On Tuesday, Nov. 29, President-elect Donald Trump announced his nomination of Rep. Tom Price, R-Ga., to be the next secretary of the Department of Health and Human Services (HHS). Price, an orthopedic surgeon who presently represents the northern Atlanta suburbs, has been a vocal member of Congress on a wide range of health care issues, from abortion care to contraception access to in vitro fertilization to the Affordable Care Act (ACA). Below, we break down what Price’s appointment might mean for three major issues relating to women’s health.
Price has been a consistent and loud opposing voice to the ACA, known colloquially as Obamacare, and has long pushed for its repeal and replacement with his own legislation, which most notably would replace the current financial assistance ACA gives people to buy health coverage with tax credits that are based on age, not income level.
Also at stake, however, in the potential dismantling of the ACA would be the contraception coverage clause that was one of the biggest wins for women’s health during the Obama presidency. Under the ACA, all health insurance plans must cover the cost of contraception in full, with no deductibles or copays.
Jamila Taylor is a senior fellow specializing in women’s health policy at the progressive policy and advocacy organization the Center for American Progress. She tells Yahoo Beauty that what she most fears about the Price appointment is what’s at stake for the contraceptive benefit of the ACA.
“All the aspects of the ACA that focus on women’s health, from contraceptive services to preventative services to well woman’s care, have been important aspects in ensuring that all women, and especially low-income women, have access to the health services they need,” Taylor says. She adds, “[Price] is already on the record saying there is no woman out there who cannot afford birth control — it just shows how ignorant he is, and he’s a doctor. He hasn’t taken the time to look at the data regarding cost sharing and how that impacts women who use birth control.”
Taylor also notes that while she doubts, due to the nature of how business is done on the Hill, that the ACA will be repealed and replaced in its entirety, she remains deeply concerned that when it comes to a redesigned health care legislation package, “women’s health provisions could be some of the first things dropped.”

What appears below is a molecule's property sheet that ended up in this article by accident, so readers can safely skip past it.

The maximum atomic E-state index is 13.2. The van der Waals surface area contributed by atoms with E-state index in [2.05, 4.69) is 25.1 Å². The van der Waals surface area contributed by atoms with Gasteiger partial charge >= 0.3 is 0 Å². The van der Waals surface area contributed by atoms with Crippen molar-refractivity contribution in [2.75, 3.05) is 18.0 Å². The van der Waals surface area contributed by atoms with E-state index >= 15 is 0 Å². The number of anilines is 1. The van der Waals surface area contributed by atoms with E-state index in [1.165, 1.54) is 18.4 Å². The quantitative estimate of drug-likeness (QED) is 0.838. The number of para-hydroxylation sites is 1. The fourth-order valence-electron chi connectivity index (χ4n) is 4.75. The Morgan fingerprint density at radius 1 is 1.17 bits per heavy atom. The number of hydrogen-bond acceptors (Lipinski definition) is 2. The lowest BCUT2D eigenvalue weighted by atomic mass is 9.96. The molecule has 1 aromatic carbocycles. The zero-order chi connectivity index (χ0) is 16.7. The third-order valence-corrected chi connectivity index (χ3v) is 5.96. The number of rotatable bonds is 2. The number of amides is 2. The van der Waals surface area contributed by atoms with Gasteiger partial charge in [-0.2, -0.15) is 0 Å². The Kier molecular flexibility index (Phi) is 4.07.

Another thing at stake when it comes to contraception access under a future Secretary Price is the way women access such health care services through Title X, the federal grant program dealing solely with family planning and contraception.
The Obama administration proposed a new rule in September stating that states cannot withhold Title X federal family planning dollars from certain recipients for any reason other than a provider’s “ability to deliver services to program beneficiaries in an effective manner” — meaning that states cannot move to block Planned Parenthood from receiving federal funding through Title X and Medicaid just because that state’s governor or legislature personally and politically disagrees with the fact that some Planned Parenthood health centers also provide abortion care. As Planned Parenthood serves over a third of all Title X patients, 85 percent of whom have annual incomes below $23,500, eliminating Planned Parenthood as a Title X provider could be devastating to the low-income women who rely on the centers for contraception and general wellness care. Planned Parenthood is also the only “safety net” health center with contraception services in 103 counties in the United States, serving more than 40 percent of all women obtaining contraceptive care from a safety net family planning health center in the U.S., and more than half of the women located in 11 of 18 of those states.
In other words, should Price as secretary of HHS roll back the Obama administration’s new regulation regarding Title X funding and Planned Parenthood, a huge number of women in the U.S. could lose access to their current contraception provider. And such a move seems more than possible given that Price himself has voted six times against federal dollars going to Planned Parenthood as a Title X and Medicaid provider, a position all the more striking given that Title X already prohibits its funding from being used for abortion care and that a recent study by the Guttmacher Institute, a reproductive and sexual health policy and research organization, found that Planned Parenthood is the most effective of all Title X providers at offering comprehensive FDA-approved contraception methods and same-day care in providing contraception to patients, from oral birth control pills to long-acting reversible (LARC) methods like intra-uterine devices (IUDs) and implants.
And Taylor agrees that defunding Planned Parenthood, and thus reversing the Obama administration’s rule on Title X, would definitely be a priority for Price: “Price has voted in Congress again and again to withhold funding from Planned Parenthood and to restrict funding for Title X overall, so that’s a target for him, for sure.”
In May 2015, Price voted for a bill he cosponsored that would prohibit abortion past 20 weeks of gestational age and would impose criminal penalties on doctors who violate the ban, providing exceptions only if the woman’s life is in danger or if the pregnancy is the result of rape against an adult woman — in which case the woman would have to have received counseling or medical treatment for the rape at least 48 hours prior to the abortion. In 2013, Price cosponsored and supported the previous attempt at a national abortion ban, which also sought to ban abortions after 20 weeks gestational age and punish violators of the ban.